So just how bad are the Milwaukee police crime-report
So far, we don’t really know. Not even after a three-page Milwaukee Journal Sentinel spread that
ran to thousands of words and, we’re told, took three months to report.*
The JS story by Ben Poston recounted a review of 60,000
crime records. It said that of those, 500 cases reported to the FBI were
classified as “simple assault” when records, as they were provided to
prosecutors, showed they should have been called “aggravated assault.” The
newspaper found that another 800 appeared to fit the same pattern as the 500,
but whether they were misclassified could not be determined.
Sounds pretty bad, right? Bad enough that on the same day
the story was published, two aldermen and a state senator called for independent audits of the city’s crime records. Gov. Scott Walker, 12
days from a recall election, joined the chorus on Thursday.
Yet key information is missing that would shed some much
needed light on the scope of these discrepancies.
For starters, what was the total number of simple assaults reported, including the
500 (or 1,300, if you include the 800 “possibles”) that were improperly
categorized? We don’t know – and without that number, we don’t really know
whether the cited errors are frequent or rare in the larger picture.
The Journal Sentinel
story also never compares the 500 – or 1,300 if you wish – against the total
number of aggravated assaults
reported for the period it studied.
To get these numbers, Milwaukee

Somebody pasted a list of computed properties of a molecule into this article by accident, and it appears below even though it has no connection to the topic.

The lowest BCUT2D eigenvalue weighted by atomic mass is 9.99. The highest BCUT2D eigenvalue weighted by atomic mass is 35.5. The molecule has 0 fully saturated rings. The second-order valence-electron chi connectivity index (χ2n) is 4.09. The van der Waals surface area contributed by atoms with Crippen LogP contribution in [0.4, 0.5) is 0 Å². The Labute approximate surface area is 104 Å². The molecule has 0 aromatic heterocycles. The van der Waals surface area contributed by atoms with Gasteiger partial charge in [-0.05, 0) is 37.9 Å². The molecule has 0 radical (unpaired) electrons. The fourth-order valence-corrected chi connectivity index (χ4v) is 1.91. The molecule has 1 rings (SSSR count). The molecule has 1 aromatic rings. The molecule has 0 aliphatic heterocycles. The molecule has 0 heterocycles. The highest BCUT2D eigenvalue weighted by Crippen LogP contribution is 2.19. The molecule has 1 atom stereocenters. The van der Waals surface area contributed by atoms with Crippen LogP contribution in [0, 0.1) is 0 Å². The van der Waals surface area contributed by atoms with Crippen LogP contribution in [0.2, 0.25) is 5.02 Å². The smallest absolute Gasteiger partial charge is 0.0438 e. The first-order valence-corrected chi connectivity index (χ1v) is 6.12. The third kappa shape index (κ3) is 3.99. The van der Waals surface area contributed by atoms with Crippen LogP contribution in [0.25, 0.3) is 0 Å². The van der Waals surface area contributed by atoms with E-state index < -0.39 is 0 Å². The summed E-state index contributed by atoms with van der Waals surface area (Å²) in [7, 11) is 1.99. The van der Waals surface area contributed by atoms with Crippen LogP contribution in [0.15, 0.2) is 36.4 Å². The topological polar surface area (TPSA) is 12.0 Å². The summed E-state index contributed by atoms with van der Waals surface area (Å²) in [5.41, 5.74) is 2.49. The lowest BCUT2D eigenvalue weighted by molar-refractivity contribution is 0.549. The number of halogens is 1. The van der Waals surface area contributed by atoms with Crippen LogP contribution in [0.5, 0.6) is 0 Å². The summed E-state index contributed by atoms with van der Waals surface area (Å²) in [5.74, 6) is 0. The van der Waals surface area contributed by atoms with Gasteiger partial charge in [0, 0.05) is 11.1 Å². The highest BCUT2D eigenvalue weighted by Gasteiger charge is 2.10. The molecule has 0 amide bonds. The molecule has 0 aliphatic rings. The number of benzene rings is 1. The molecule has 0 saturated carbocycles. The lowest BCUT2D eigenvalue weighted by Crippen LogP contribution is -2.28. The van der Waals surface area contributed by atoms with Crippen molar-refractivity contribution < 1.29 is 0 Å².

Magazine accessed a FBI Uniform Crime Reporting database available online. The available
numbers for Milwaukee in 2009, 2010,
and the first half of 2011
show 7,689 crimes classified as “aggravated assault” during that period. The
500 under-classified “simple assault” reports would amount to 6.5 percent of the
number of aggravated assaults that were (presumably) correctly reported. Add
the 800 additional reports, and the total rises to 16.9 percent.
If you assume that all the under-classified simple assaults
should have been classified as aggravated assaults, that would bring the total
number of aggravated assaults to 8,189 for the period, for an error rate of 6.1
percent. With the 800 additional reports added in, the total is 8,989, and the
error rate is 14.5 percent.
These error numbers
certainly aren’t good news – but how out of line are they?
The JS never deals
with this question of proportion directly. It’s a maddening omission, and one
that JS editors declined to clear up
directly for Milwaukee Magazine on
Thursday despite three requests. And it’s an omission that isn’t excused by the
police department’s stonewalling of the newspaper on data.
“There is no magic threshold point upon which you conclude
there is gross negligence or even worse, an attempt to deliberately mislead the
public,” says Stan Stojkovic, dean
of the Helen Bader School of Social Welfare at UW-Milwaukee and a professor of
criminal justice. “I would have to say that the 6.5 percent error rate should
raise flags regarding their reporting accuracy, and the 16.9 percent suggests